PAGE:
That’s actually not quite accurate, but it’s close enough to undermine one of the Left’s arguments about gun control, offered up last night from the Oval Office. Once again, Barack Obama articulated his curious and incomprehensible non-sequitur last night on the subject of gun control and the Department of Homeland Security’s no-fly list. In his Oval Office speech last night, Obama demanded that Congress bar those listed by DHS from purchasing a firearm (transcript via Jeff Dunetz):

To begin with, Congress should act to make sure no one on a no-fly list is able to buy a gun. What could possibly be the argument for allowing a terrorist suspect to buy a semi-automatic weapon? This is a matter of national security.

We’ll get back to that in a second, but let’s stay with DHS for a moment and paraphrase the President. What could possibly be the argument for allowing 72 terror suspects to work at the Department of Homeland Security? Rep. Stephen Lynch, a Massachusetts Democrat, revealed last Tuesday that an internal audit of DHS hiring in August showed six dozen people employed there despite suspicions of connections to terrorism. It came up because Boston Public Radio challenged Lynch to explain why he’d voted with Republicans (and 47 other Democrats) in the House to delay the arrival of thousands of Syrian refugees until the vetting process gets overhauled (emphasis mine, via the Free Beacon):

It’s a very simple bill, I know that it’s got subsumed within a larger discussion about immigration policy, but basically, the bill we voted on was a very short bill—four pages in length, basically, and it said that the director of national security shall review the vetting process as being conducted by both the FBI and the department of homeland security. Because of the disastrous results we’ve had so far with the screening process, especially the department of homeland security, I think it was a very good idea to have another set of eyeballs looking at that process.

Back in August, we did an investigation—the inspector General did—of the Department of Homeland Security, and they had 72 individuals that were on the terrorist watch list that were actually working at the Department of Homeland Security. The director had to resign because of that. Then we went further and did and eight-airport investigation. We had staffers go into eight different airports to test the department of homeland security screening process at major airports. They had a 95 percent failure rate. We had folks—this was a testing exercise, so we had folks going in there with guns on their ankles, and other weapons on their persons, and there was a 95 percent failure rate.

I have very low confidence based on empirical data that we’ve got on the Department of Homeland Security. I think we desperately need another set of eyeballs looking at the vetting process. That’s vetting that’s being done at major airports where we have a stationary person coming through a facility, and we’re failing 95 percent of the time. I have even lower confidence that they can conduct the vetting process in places like Jordan, or Belize or on the Syrian border, or in Cairo, or Beirut in any better fashion, especially given the huge volume of applicants we’ve had seeking refugee status.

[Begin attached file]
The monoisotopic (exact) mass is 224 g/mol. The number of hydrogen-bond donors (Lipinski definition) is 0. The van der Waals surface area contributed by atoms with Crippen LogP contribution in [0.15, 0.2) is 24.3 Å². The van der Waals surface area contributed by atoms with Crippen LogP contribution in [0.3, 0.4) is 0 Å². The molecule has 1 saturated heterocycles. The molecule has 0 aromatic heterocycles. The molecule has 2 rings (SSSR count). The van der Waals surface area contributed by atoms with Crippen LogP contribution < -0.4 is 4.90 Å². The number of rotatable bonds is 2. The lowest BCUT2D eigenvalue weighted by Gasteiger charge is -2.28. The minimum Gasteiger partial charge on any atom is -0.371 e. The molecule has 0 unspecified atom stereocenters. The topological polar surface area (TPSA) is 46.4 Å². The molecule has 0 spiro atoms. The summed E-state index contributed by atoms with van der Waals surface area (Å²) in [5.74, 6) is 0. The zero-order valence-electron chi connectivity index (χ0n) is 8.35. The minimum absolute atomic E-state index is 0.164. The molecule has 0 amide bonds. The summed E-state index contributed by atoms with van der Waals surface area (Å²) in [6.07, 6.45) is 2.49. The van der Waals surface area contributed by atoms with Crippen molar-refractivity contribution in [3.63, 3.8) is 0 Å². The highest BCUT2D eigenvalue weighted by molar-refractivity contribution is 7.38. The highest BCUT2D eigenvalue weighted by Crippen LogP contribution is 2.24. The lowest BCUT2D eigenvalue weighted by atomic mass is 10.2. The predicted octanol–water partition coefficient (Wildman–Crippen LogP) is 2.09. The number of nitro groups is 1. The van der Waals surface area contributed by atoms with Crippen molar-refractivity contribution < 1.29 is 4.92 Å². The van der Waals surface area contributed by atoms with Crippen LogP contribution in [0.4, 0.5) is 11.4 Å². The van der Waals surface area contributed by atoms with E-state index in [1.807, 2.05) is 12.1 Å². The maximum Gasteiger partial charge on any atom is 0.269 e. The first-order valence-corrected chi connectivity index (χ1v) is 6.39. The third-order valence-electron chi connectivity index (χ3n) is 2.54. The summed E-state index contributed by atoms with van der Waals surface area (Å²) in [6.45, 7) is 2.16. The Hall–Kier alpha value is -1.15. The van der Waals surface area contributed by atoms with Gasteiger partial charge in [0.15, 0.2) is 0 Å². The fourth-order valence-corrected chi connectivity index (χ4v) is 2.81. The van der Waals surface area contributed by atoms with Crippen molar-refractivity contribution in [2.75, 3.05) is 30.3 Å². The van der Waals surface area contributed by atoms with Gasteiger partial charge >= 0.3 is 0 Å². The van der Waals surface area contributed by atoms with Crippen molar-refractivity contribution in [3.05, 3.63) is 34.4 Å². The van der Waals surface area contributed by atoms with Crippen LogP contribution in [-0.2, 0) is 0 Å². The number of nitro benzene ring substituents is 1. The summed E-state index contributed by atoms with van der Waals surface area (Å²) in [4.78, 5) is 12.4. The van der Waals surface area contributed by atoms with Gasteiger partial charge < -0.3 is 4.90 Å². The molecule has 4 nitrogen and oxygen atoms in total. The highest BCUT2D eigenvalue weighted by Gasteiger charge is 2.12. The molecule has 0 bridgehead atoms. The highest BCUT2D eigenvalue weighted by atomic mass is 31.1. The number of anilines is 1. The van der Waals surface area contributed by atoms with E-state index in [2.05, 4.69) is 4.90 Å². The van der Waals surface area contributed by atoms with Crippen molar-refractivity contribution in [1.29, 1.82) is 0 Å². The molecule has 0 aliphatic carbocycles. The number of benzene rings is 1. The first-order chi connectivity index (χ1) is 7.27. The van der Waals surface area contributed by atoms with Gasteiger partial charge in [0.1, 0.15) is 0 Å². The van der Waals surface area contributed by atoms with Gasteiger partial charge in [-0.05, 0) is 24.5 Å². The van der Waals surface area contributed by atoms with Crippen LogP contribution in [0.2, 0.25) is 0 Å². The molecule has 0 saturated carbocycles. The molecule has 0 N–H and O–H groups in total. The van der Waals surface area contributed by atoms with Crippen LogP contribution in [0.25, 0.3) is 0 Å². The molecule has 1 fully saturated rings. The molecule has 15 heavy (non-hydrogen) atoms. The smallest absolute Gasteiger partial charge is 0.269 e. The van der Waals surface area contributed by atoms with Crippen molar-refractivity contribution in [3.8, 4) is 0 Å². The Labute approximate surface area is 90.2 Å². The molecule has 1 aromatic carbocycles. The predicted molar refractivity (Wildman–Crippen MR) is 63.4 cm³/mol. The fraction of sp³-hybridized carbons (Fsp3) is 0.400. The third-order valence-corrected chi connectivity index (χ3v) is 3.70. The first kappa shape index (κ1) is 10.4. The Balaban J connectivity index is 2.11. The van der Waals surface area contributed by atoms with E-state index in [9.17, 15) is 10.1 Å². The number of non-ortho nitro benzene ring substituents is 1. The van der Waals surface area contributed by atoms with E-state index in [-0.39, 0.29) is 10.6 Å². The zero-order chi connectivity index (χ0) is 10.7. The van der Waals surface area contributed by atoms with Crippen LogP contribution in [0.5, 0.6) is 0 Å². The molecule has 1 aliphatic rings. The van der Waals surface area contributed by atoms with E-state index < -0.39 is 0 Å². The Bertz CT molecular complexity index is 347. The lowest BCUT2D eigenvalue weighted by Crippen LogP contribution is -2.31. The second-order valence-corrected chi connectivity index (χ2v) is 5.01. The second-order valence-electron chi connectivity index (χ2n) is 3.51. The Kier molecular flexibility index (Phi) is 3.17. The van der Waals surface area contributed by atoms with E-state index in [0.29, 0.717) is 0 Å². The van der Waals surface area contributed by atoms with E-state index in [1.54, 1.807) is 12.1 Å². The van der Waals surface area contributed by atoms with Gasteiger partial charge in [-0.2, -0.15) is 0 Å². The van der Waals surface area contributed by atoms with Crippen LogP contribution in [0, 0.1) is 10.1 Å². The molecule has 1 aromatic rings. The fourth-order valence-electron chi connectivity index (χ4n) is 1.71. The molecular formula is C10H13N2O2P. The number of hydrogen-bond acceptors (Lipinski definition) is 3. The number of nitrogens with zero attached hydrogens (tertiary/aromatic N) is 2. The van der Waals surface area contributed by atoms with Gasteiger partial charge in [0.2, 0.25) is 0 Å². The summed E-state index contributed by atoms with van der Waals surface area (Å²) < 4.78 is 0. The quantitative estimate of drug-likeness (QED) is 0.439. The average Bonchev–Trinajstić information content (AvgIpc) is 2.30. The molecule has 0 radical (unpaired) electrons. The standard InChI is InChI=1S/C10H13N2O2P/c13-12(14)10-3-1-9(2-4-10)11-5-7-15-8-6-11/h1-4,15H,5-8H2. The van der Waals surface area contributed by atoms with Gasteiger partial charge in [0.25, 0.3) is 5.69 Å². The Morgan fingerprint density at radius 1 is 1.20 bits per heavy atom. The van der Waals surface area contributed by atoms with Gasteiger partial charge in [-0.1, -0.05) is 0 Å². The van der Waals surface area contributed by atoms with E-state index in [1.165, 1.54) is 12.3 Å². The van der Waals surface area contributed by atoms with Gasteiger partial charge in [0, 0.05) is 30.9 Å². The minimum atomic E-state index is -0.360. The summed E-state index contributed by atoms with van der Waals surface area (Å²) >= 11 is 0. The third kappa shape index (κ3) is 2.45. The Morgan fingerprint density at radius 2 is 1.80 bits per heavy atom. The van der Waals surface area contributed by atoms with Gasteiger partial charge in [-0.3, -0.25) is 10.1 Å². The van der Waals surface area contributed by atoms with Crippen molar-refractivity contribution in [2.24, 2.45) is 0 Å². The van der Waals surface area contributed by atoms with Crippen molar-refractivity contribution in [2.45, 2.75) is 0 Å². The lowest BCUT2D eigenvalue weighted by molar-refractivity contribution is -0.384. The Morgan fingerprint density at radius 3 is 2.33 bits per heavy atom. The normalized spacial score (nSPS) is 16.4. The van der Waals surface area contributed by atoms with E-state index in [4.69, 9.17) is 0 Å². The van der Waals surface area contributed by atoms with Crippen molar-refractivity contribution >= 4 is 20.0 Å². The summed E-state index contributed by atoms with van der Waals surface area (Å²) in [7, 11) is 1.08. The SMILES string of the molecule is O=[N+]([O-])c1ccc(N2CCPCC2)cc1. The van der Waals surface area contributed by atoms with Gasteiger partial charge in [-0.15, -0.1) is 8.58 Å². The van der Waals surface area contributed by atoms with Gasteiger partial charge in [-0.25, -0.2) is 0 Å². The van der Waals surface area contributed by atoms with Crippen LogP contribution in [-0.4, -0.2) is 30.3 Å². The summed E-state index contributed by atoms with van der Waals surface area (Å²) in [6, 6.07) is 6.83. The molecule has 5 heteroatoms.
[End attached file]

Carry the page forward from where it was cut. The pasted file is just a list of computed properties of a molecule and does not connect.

Lynch may have a few details wrong on this. First, those 73 terror watch-list suspects (not 72) were employed by airports and airlines, not DHS, but it was TSA that cleared them for employment. The audit was published in June, not August. The real issue for TSA was that they didn’t have access to the full terror watchlist, as DHS and intelligence agencies didn’t give them a high enough clearance to check against all the names. It was a failure to “connect the dots,” which as I noted in a column at The Week when this broke is ironically why we formed DHS in the first place.

By the by, the IG report never mentions whether those 73 individuals lost their jobs at these airports. Bloomberg also noted that omission at the time. “The redacted report didn’t identify the individuals, their current employment status or what jobs they held,” Alan Levin wrote.

So … have they been fired? Shouldn’t that answer and issue be a little higher priority than Obama’s non-sequitur about no-fly list suspects buying “semi-automatic weapons,” especially after ISIS’ infiltration of the airport at Sharm el-Sheikh? It’s bad enough that they got access in the first place, but do they still have access? “This is a matter of national security,” is it not?

The no-fly list itself is another matter. No due process takes place for those whose names go on that list; the federal government can add people to it without notifying them of their status. There have been a number of mistakes in adding people, and some people who do have terror connections never make it on the list — such as Syed Farook, Tashfeen Malik, and so on. Boston Marathon mastermind Tamerlan Tsarnaev flew back and forth to Russia a year after the Russians had warned the FBI about him. The no-fly list is a tool for security, not a comprehensive or even accurate list of threats against the US.

Obama made an argument last night to deny Americans their right based on little more than bureaucratic whim. People do not have the right to work at airports, or to access secured government or military facilities for that matter, but citizens and legal residents have a constitutional right to bear arms. That right requires due process to abrogate for any individual, including a right to see the evidence, question witnesses, and have it adjudicated in open court.

One would think a “Constitutional scholar” would know this.  Apparently, some “Constitutional scholars” care more about scoring points and exercising power through the use of non-sequiturs than respecting the Constitution.